As summer approaches and the temperatures rise, let's take a look at what we are using and what changes we should make to benefit the horse without overheating - (with SCIENCE!)
The first question about Hidez is always, "Is it hot?" The answer is unequivocally no, but we will get to that.
There are three types of products widely used for travel/recovery: Magnetic products, infused fabric blankets, and compression.
Magnetic blankets can generally be used safely, in the shade. However, direct sunlight can heat metallic objects up significantly in comparison to ambient temperatures, in some places up to 50 degrees C hotter (a). There are very complicated calculations to predict this, but let's look at it this way -- lay a piece of metal in the direct sunlight on a clear day in July in Texas and see if you can pick it up without burning your hands. The blankets can be safe, however we must be careful to ensure the magnets do not heat up in direct sunlight.
Infused fabric blankets are designed specifically to radiate infrared heat back toward the horse. This necessarily raises the core temperature of the horse and deprives him of his natural ability to control his body temperature by evaporative cooling. Add the greenhouse effect of a trailer (think about leaving a child in the hot car with a jacket on) and/or the sun's direct energy and you have a recipe for disaster. Your horse might sweat profusely, lose electrolytes, dehydrate, or worse.
"When it comes to handling high temperatures, the biggest problem for horses is their geometry. The horse’s body is big and wide, and doesn’t dissipate heat well. There’s very little body surface, relative to the size of their body, from which they can get rid of heat. So, the organs inside the body stay hot even while the body surface tries to radiate heat as fast as it can. People take the added step of covering up the body surface with a saddle and pad – or worse, forget to take off their ever-present blankets – which further reduces the area from which body heat can be lost." - David Ramey, DVM (b)
This suggests that even after the horse's "therapeutic blanket" has been removed, it remains difficult for the horse's body to dissipate the excessive heat caused by the product. And, when the ambient temperature is close to the horse's internal temperature, why do we need to radiate more heat into the horse? It doesn't make much sense when we look at it.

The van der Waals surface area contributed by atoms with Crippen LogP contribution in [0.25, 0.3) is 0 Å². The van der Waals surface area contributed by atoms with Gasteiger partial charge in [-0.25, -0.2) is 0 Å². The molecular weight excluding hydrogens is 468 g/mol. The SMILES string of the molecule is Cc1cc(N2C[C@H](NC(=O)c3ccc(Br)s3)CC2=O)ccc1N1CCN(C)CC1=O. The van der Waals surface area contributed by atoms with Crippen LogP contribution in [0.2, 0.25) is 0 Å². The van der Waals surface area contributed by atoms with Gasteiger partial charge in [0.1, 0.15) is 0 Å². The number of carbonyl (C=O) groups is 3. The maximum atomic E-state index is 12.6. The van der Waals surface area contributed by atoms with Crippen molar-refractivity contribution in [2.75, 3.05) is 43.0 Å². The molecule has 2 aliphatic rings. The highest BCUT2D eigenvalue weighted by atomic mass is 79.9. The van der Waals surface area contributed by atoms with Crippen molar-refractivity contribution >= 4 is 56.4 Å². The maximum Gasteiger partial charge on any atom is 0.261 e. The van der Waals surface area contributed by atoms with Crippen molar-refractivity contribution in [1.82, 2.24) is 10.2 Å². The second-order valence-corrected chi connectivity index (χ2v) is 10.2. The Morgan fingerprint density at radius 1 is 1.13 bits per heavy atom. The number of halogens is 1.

Compression is a different type of therapy that increases blood flow without raising the core temperature. Heat transfer (in this case a good thing when transferring body heat into the environment) is inhibited by anything that is insulative, or traps a layer of air between the horse and the environment. Horses, of course were born with a layer of insulation, their own body hair. Hidez Compression Products actually press this layer closer to the skin, reducing the amount of air in between. As the horse sweats, Hidez draws that moisture, and the horse's body heat with it, to the outside of the fabric where evaporative cooling draws the heat into the atmosphere and away from the horse. This cycle continues efficiently, without inducing excessive sweating. Compression has also been proven to increase blood flow, which circulates heat from internal organs outward to the surface to cool.
Hidez Ice Socks can be used any time, since they utilize natural ice for therapy. Once the ice melts, there are no gel packs to trap heat on the horse's legs, making it easy to ice in the trailer without having to stop later.
Hidez is safer, more effective, and more beneficial to the horse than other therapies, a fact which is amplified in hot weather. So pull off those heavy blankets and wraps and help your horse feel his best in the summer with Hidez Compression Products. #HidezHelpingHorses
A: MATHEMATICAL MODELS OF THE DEPENDENCE OF SURFACE TEMPERATURES OF EXPOSED METAL PLATES ON ENVIRONMENTAL PARAMETERS. I.S. Cole* and D.A. Paterson CSIRO Building, Construction and Engineering
c: Effects of experimental graded compression on blood flow in spinal nerve roots. A vital microscopic study on the porcine cauda equina.
Olmarker K1, Rydevik B, Holm S, Bagge U.